OCR Interpretation


The day book. (Chicago, Ill.) 1911-1917, January 17, 1916, NOON EDITION, Image 2

Image and text provided by University of Illinois at Urbana-Champaign Library, Urbana, IL

Persistent link: http://chroniclingamerica.loc.gov/lccn/sn83045487/1916-01-17/ed-1/seq-2/

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we have sent them. The ammuni
tion in this fight is facts and truth.
The committee I am asking you to
appoint will exchange information of
local conditions for information of
national comissions witbMhe Wash
ington body. It will serve to keep
you in touch with your movement.
This afternoon 100 other central
bodies are taking this step. Within
a month a thousand such committees
will have been appointed."
Frank P. Walsh, chairman of the
committee, had accepted an invita
tion to speak before the federation.
When he found he could not come he
sent Manly. Manly told the federa
tion how the committee is fighting to
get the report published. He told how
an organization of "minute men" is
being formed so the committee could
fiave an investigator at the seat of
any industrial trouble at a minute's
notice. Then he read to the federa
tion the report of West telling the
cause of the Youngstown strike
"riots."
The Youngstown strike was not
caused by Wall street manipulators
or foreign agents, says the, report. It
was the natural outcome of brutal
ized wage slaves, who, for the first
time in the lives found they could
quit a Job without starving. There
is every reason to believe that the 10
per cent increase, announced by
Judge Elbert Gary to go into effect
Feb. 1, was brought about by the
strike. Immigration has permitted
the steel trust, up to this time, to
have two workers for every job. Al
though the strike was against two
corporations not connected with the
U. S. Steel Corporation the full re
sponsibility lies with the latter. The
heads of both the Republic Iron &
Steel Co. and the Youngstown Sheet
Tube Co. admitted to West that their
wages were governed by those paid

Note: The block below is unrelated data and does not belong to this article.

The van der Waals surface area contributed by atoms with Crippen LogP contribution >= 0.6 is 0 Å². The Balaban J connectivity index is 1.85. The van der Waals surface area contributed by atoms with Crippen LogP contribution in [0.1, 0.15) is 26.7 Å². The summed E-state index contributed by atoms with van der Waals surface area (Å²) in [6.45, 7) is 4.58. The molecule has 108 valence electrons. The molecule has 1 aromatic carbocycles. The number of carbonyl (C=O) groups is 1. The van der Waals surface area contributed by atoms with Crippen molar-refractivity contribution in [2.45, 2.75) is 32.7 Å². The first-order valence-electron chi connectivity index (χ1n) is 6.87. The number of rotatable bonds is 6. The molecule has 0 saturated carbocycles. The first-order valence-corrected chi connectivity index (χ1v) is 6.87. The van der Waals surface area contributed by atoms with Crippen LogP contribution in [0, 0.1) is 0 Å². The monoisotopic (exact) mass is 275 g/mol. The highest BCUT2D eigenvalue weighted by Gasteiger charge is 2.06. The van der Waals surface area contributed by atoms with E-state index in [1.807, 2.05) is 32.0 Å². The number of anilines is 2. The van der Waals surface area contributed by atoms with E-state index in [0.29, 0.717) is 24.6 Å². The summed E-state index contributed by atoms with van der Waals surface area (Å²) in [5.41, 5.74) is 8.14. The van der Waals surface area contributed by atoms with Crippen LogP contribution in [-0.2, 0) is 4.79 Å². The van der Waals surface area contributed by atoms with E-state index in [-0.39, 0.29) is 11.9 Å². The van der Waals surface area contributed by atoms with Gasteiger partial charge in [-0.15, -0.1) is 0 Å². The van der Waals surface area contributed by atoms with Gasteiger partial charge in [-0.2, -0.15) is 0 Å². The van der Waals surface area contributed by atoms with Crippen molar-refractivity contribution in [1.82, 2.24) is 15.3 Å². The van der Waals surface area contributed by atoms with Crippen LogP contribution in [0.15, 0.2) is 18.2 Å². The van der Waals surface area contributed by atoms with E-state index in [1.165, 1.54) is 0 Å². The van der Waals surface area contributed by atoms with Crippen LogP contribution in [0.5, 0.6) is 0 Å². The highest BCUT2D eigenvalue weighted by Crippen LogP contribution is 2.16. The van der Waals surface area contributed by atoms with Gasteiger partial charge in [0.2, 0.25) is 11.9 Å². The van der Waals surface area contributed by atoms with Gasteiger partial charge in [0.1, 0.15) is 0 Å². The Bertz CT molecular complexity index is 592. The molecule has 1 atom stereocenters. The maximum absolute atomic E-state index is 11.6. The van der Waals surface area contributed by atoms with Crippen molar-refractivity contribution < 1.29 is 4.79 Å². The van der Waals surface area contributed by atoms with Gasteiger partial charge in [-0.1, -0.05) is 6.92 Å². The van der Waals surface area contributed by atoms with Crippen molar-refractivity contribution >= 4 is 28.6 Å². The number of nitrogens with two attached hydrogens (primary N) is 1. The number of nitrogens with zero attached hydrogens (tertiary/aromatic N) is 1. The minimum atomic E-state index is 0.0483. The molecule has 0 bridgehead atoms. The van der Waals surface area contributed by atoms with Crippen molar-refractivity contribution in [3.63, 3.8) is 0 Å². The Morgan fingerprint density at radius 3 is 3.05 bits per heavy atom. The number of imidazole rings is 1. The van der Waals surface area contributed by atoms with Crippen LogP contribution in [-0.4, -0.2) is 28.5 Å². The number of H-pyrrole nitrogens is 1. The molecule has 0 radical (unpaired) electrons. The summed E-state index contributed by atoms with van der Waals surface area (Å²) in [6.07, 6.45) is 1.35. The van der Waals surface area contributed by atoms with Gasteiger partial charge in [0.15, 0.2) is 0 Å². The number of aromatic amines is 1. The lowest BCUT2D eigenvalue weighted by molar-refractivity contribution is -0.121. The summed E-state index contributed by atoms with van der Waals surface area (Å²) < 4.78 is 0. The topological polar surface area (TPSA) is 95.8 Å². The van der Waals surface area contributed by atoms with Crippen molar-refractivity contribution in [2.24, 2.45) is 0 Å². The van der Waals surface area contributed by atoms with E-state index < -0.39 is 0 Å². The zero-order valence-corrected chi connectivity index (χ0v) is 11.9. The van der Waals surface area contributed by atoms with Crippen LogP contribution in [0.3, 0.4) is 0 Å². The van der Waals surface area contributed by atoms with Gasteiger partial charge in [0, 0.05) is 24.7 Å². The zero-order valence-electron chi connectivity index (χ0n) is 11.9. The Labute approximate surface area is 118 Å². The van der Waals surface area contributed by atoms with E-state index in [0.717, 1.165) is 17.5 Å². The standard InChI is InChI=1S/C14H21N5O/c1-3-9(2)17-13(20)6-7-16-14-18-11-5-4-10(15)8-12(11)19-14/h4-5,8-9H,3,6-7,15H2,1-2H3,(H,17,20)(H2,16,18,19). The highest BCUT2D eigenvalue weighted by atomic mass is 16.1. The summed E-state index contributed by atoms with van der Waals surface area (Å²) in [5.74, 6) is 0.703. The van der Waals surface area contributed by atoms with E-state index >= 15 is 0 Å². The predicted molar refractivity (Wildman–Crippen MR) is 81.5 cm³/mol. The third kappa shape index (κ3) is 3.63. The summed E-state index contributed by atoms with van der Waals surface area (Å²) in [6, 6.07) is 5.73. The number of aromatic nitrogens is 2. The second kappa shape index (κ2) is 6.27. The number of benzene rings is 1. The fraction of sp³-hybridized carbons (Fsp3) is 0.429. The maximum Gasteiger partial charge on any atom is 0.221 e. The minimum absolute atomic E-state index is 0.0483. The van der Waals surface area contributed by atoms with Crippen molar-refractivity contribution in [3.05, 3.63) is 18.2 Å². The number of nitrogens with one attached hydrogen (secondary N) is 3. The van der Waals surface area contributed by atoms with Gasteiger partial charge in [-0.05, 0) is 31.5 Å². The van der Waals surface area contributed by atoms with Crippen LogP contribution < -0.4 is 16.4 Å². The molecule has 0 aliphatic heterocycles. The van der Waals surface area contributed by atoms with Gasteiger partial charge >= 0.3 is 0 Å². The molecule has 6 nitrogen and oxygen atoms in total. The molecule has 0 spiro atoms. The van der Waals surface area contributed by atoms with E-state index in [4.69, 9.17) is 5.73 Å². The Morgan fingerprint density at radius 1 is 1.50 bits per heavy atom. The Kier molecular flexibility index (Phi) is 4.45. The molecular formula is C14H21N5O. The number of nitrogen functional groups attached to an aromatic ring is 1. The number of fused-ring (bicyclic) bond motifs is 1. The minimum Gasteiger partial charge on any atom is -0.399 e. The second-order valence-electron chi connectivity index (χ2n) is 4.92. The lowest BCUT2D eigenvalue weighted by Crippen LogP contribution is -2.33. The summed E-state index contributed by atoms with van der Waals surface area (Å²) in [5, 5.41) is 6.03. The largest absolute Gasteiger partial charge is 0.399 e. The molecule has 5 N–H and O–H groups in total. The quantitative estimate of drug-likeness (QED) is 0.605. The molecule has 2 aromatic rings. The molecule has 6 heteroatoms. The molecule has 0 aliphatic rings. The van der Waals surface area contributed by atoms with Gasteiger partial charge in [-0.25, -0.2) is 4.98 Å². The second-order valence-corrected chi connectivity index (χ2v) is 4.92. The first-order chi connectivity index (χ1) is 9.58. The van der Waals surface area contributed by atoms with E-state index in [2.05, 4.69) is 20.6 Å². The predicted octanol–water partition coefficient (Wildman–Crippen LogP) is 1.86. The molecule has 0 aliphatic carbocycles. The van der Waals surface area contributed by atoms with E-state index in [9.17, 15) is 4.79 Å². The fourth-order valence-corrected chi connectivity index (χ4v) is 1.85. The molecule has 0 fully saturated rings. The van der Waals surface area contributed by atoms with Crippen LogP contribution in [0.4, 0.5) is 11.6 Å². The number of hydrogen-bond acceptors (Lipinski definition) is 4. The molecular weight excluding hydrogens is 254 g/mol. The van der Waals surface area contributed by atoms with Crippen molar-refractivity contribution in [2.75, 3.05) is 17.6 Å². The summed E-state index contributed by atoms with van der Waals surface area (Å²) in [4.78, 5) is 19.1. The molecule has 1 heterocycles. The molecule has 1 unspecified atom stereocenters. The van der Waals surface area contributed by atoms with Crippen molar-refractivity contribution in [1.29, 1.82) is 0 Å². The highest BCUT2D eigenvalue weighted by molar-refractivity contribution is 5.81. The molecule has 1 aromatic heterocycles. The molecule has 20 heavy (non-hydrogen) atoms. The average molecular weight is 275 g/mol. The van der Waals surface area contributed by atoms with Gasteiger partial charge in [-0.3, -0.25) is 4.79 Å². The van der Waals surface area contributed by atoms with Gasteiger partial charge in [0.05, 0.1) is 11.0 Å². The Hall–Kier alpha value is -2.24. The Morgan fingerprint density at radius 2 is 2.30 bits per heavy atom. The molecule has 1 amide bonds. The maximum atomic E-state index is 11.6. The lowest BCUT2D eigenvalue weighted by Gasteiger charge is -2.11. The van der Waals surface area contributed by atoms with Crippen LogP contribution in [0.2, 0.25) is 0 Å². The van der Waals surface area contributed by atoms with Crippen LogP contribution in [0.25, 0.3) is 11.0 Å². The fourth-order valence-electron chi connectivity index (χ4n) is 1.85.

by the U. S. Steel Corporation.
The strikers didn't only take Jew
elry, but they took food, clothing and
children's shoes, continues West. All i
of the account books of the butch-1
ers and grocers, to whose these la
borers owed enormous amounts,
were burned along with the postof
f, o "ecords. which contained six pos
tal saving accounts from the 9,000
"slaves" of Youngstown.
West Teports that East Youngs
town is an "industrial hell .hole." He
says the saloon interests control the
city and that of the 9,000 population
there are only 450 voters. There is
not a church in the city.
He says the workers were bound
in an industrial and economic slav
ery. That in the years of 1907 and
1908 and in 1913 and 1914 and the
first nine months of 1915 the men
were given three to five days' work a
week and that married men were giv
en the preference. Conditions be
came so bad among the employes of
the Youngstown Sheet & Tube Co.
that the company organized its own
relief department' and deducted the
aid given from the pay of the men
when they came back to work.
The men worked 12 hours a day
and 7 days a week when they worked
at all. In the last year only 58 per
cent of the men have managed to
earn as much as $600 a year ($12 a
week) and the TJ. S. labor bureau
says it takes $700 a year to live de
cently. Organized charity is the same in
Youifgstown as elsewhere. West in
terviewed J. N. Hanson, sec'y of the
charity organization society there.
Hanson told him that low wages had
nothing to do with the horrible con
ditions. He blamed the situation on
drink and bad management
"This is the report of one of the
minute men. There will be other
reports of other outbursts," said
Manly. "The U. S. industrial rela
tions committee was formed to con
tinue the work of the commission
The report of the commission wag
labor's declaration of -independence.
It was compiled by us on the infor
mation furnished mainly by you. Wa
want it published and acted upon.
So far no one has dared oppose it-"

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